The funniest vampire movie of the year, “What We Do In the Shadows” & the equally amusing ghost/horror story “Housebound” both came from New Zealand while across the Tasman Sea in Australia writer-director David Michod released his follow up to “Animal Kingdom” (2010), a gripping, violent crime thriller about Melbourne gangsters. “The Rover” is set 10 years after the global economic collapse. We know that further down the line Max Rockatansky will be getting & going Mad but here the scavenging survivors are back in the Wild West & still wondering how the heck it had come to this. “The Rover” is a story stripped to its bare bones. Eric, the Man with One Name, has had his car nicked & he wants it back. The lad from “Twilight” knows where it is & they form an unlikely partnership along the way. Guy Pearce gives a ferocious performance which holds the film together while Robert Pattinson, in this & “Maps to the Stars” is proving that we were all wrong about him. “The Rover” is a harsh, violent film. One critic wrote that it is “bleak, brutal and unrelentingly nihilist”, that’s 5 stars then.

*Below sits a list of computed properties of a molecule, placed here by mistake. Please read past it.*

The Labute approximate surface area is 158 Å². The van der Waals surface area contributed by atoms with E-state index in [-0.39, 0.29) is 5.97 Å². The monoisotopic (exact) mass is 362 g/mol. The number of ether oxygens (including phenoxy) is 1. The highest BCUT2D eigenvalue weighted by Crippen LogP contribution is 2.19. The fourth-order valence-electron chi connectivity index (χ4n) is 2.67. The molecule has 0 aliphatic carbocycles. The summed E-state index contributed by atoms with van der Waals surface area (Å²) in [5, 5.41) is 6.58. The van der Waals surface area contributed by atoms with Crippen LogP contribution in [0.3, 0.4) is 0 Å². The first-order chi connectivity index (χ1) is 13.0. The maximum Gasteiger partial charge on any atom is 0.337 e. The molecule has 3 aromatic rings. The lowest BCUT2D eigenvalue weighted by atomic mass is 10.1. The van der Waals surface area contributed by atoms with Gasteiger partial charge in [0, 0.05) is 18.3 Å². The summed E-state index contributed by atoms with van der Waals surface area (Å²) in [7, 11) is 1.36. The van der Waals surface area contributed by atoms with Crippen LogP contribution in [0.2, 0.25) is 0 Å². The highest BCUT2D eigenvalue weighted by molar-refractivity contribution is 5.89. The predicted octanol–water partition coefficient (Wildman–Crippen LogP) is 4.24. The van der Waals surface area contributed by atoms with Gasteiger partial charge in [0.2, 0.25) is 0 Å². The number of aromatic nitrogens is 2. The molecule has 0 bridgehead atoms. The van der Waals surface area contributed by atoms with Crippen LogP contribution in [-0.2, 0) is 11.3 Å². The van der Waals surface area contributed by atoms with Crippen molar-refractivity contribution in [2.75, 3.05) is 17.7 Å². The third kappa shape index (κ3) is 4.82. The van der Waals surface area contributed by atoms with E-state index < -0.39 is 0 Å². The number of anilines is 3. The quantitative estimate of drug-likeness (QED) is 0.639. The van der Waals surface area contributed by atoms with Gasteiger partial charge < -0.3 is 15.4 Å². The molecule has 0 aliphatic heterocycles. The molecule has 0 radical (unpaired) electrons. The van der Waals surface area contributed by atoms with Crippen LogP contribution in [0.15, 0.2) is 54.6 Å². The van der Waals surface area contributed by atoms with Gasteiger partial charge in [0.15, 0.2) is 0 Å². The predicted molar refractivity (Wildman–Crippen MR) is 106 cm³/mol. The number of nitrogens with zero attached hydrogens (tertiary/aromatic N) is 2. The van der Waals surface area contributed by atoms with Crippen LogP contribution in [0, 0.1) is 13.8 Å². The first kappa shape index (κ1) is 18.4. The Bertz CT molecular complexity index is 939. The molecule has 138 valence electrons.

The score was written by Antony Partos, the soundtrack assembled by Sam Petty who both worked with Michod on “Animal Kingdom”. Eric is a man of few words & the script is as sparse as the film’s Outback setting. The soundscapes used in “The Rover” are evocative, even ominous but certainly not intrusive. I’ve chosen to include a piece by Partos but the soundtrack also put me on to jazz saxophonist Colin Stetson who makes some very interesting noises. David Michod is slated to write & direct “The Operators” next, an adaptation of Michael Hastings’ book about General McChrystal, Commander of US Forces in Afghanistan, starring Brad Pitt. I’ve had a good year’s viewing & will look forward to that.

Fly Jefferson Airplane, Get You There On Time.